Malware writers are widely abusing stolen digital code-signing certificates, according to new research.
Malware that is signed with compromised certificates creates a means for hackers to bypass system protection mechanisms based on code signing. The tactic extends far beyond high profile cyber-spying ops, such as the Stuxnet attack against Iranian nuclear processing facilities or the recent CCleaner-tainted downloads infection.
Security researchers at the University of Maryland found 72 compromised certificates after analysing field data collected by Symantec on 11 million hosts worldwide. "Most of these cases were not previously known, and two thirds of the malware samples signed with these 72 certificates are still valid, the signature check does not produce any errors," Tudor Dumitras, one of the researchers, told El Reg.
"Certificate compromise appears to have been common in the wild before Stuxnet, and not restricted to advanced threats developed by nation-states. We also found 27 certificates issued to malicious actors impersonating legitimate companies that do not develop software and have no need for code-signing certificates, like a Korean delivery service."
Malware creators may not even need to control a code-signing certificate. The Maryland Cybersecurity Centre team found that simply copying an authenticode signature from a legitimate file to a known malware sample — which results in an invalid signature — can cause antivirus products to stop detecting it.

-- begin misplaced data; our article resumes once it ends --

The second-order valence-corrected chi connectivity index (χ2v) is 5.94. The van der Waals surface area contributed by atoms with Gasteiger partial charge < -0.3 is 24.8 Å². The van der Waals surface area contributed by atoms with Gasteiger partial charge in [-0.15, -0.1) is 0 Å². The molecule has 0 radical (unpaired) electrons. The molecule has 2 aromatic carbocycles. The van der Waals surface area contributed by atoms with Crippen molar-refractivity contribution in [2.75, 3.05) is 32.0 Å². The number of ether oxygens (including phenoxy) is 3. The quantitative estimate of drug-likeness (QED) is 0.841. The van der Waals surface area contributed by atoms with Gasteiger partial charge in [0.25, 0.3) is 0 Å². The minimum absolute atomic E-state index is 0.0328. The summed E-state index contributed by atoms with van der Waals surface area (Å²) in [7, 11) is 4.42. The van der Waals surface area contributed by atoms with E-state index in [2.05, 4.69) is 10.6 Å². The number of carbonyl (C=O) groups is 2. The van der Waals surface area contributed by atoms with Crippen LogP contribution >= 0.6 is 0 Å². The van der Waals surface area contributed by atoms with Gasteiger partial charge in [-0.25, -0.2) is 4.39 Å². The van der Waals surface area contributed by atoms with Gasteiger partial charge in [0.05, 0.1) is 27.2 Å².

"This flaw affects 34 antivirus products, to varying degrees, and malware samples taking advantage of this are also common in the wild," Dumitras said.
A paper on the topic, Certified Malware: Measuring Breaches of Trust in the Windows Code-Signing PKI (PDF), is due to be presented at the CCS conference in Dallas, TX, on Wednesday. The researchers plan to release a list of the abusive certificates at signedmalware.org.
A separate study by the Cyber Security Research Institute (CSRI), out this week, uncovered code-signing certificates readily available for purchase on the dark web for up to $1,200 (£902).
Code-signing certificates are used to verify the authenticity and integrity of computer applications and software. Cyber criminals can take advantage of compromised code-signing certificates to install malware on enterprise networks and consumer devices.
"We've known for a number of years that cyber criminals actively seek code-signing certificates to distribute malware through computers," said Peter Warren, chairman of the CSRI. "The proof that there is now a significant criminal market for certificates throws our whole authentication system for the internet into doubt and points to an urgent need for the deployment of technology systems to counter the misuse of digital certificates."
Code-signing certificates can be sold many times over, according to Venafi, a security firm that specialises in the protection of machine to machine identity protection. ®